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John McCutcheon |
John McCutcheon's March Newsletter
Happy March, Folks,
It’s an unseasonably warm day here in Georgia, even for Georgia.  But I’m preparing to visit a bit of winter this weekend out in the Pacific Northwest.  Portland, Corvallis, Olympia, and Seattle will provide one last opportunity for scarf and sweater weather.  By then, it’ll be tomato planting time back home and spring begins in earnest.
My February travels took me to Pennsylvania for a weekend of shows and then to Kansas City for my first visit to the Folk Alliance conference in many years.  I attended many time in my role as president of Local 1000, but have had that weekend off in recent years.  So this was my first time as an attendee with minimal responsibilities.  This afforded me the chance to meet up with old friends (Nora Guthrie, Billy Bragg, Tom Paxton, Sonia, and others), see some amazing new artists (Red Tail Ring quite simply knocked my hat in the creek), hook up with folks who I’d somehow never met (Bruce Cockburn and John McEuen…we’ve been repeatedly confused for decades), and run into some remarkable characters. 
2 Bald Men (w/Tom Paxton)
with Billy Bragg
with John McEuen
No one surprised me more than a young man named Ramy Essam.  He’s a young Egyptian musician who wrote what has been described as the “We Shall Overcome” of the Arab Spring uprising in Tahrir Square back in 2011.  For this he was arrested, imprisoned, tortured, and now lives in exile in Sweden.  It was a stark and humbling reminder of the courage many artists face in speaking truth to power.  In this country the greatest consequences of speaking out on stage is to be booed or lose fans or lose gigs.  Fear being the necessary prerequisite of courage, the risks we take in a free society pale by comparison to those like Ramy and others around the globe.  And, still, Ramy approaches his work with joy, with the faith that what he does matters, that people depend on him to speak, that he must.  To quote the old hymn, “how can I keep from singing?”  How indeed?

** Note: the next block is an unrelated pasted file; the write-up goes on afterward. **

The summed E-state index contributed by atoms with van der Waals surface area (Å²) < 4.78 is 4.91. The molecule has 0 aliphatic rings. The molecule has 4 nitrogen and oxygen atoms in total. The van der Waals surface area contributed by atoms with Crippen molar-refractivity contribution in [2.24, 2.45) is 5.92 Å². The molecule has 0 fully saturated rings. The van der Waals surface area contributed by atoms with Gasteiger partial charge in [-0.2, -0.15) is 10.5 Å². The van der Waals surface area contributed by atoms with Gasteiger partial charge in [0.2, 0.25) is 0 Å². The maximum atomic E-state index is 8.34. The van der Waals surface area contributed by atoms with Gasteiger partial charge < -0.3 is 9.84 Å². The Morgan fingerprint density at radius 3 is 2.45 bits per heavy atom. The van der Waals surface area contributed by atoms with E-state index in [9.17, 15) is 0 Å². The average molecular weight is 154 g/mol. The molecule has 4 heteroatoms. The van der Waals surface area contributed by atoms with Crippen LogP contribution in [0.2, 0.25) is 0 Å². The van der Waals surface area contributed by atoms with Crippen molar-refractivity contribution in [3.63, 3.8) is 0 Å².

But the clear stand-out this past month by far and the greatest gig of my life was an appearance at my grandson, Sam’s, preschool class.  I arrived with guitar and banjo in hand for a 20-minute session with an overflow class of 10 little rug rats.  I also brought along a cigar-box ukulele I’d picked up for Sam, something to pass around to the kids and let them get the feel of a stringed instrument.  Now, Sam has heard me play music his entire life.  He’s heard me sing on the CDs that magically come out of the ceiling of his mother’s minivan.  And he’ll play along with me during backyard bonfires.  But he has no idea what I do for a living, that I sing for anyone else.  So when Miss Lisa positioned a tiny-tiny chair for me in front of his classmates, he picked another one up, set it up next to mine, grabbed his ukulele, and looked up at me as though to say, “Okay, let’s play!”  As soon as I started in on “Howjadoo” he joined right in and our first joint gig was underway.  My own astonishment was nothing compared to that of his classmates and Miss Lisa.  A star was born.